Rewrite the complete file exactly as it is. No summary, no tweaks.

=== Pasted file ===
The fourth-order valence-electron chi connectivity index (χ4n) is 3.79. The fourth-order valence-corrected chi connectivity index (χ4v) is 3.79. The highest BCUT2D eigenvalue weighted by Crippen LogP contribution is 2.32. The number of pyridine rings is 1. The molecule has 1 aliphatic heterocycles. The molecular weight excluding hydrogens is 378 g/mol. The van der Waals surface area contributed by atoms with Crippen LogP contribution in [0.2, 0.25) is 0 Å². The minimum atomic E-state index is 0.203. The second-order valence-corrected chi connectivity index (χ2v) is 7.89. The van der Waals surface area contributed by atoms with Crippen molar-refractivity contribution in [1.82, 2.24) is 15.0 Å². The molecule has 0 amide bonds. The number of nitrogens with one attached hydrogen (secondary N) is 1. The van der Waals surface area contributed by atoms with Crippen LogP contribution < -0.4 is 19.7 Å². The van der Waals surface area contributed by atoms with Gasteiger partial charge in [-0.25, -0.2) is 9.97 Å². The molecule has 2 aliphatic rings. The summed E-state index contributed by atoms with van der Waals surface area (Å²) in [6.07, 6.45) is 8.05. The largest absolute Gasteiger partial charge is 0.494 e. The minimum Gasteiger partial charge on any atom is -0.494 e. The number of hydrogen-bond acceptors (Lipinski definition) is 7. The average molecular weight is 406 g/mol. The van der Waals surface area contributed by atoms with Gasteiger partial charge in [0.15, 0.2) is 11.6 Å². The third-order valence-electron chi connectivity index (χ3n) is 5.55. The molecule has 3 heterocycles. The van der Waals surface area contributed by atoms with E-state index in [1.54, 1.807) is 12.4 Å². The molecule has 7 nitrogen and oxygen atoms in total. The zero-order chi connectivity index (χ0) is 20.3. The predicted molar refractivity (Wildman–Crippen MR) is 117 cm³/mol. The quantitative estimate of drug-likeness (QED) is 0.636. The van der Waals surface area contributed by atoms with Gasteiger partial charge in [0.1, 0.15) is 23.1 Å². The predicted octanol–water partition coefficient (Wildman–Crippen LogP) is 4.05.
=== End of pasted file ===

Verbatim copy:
The fourth-order valence-electron chi connectivity index (χ4n) is 3.79. The fourth-order valence-corrected chi connectivity index (χ4v) is 3.79. The highest BCUT2D eigenvalue weighted by Crippen LogP contribution is 2.32. The number of pyridine rings is 1. The molecule has 1 aliphatic heterocycles. The molecular weight excluding hydrogens is 378 g/mol. The van der Waals surface area contributed by atoms with Crippen LogP contribution in [0.2, 0.25) is 0 Å². The minimum atomic E-state index is 0.203. The second-order valence-corrected chi connectivity index (χ2v) is 7.89. The van der Waals surface area contributed by atoms with Crippen molar-refractivity contribution in [1.82, 2.24) is 15.0 Å². The molecule has 0 amide bonds. The number of nitrogens with one attached hydrogen (secondary N) is 1. The van der Waals surface area contributed by atoms with Crippen LogP contribution < -0.4 is 19.7 Å². The van der Waals surface area contributed by atoms with Gasteiger partial charge in [-0.25, -0.2) is 9.97 Å². The molecule has 2 aliphatic rings. The summed E-state index contributed by atoms with van der Waals surface area (Å²) in [6.07, 6.45) is 8.05. The largest absolute Gasteiger partial charge is 0.494 e. The minimum Gasteiger partial charge on any atom is -0.494 e. The number of hydrogen-bond acceptors (Lipinski definition) is 7. The average molecular weight is 406 g/mol. The van der Waals surface area contributed by atoms with Gasteiger partial charge in [0.15, 0.2) is 11.6 Å². The third-order valence-electron chi connectivity index (χ3n) is 5.55. The molecule has 3 heterocycles. The van der Waals surface area contributed by atoms with E-state index in [1.54, 1.807) is 12.4 Å². The molecule has 7 nitrogen and oxygen atoms in total. The zero-order chi connectivity index (χ0) is 20.3. The predicted molar refractivity (Wildman–Crippen MR) is 117 cm³/mol. The quantitative estimate of drug-likeness (QED) is 0.636. The van der Waals surface area contributed by atoms with Gasteiger partial charge in [0.1, 0.15) is 23.1 Å². The predicted octanol–water partition coefficient (Wildman–Crippen LogP) is 4.05.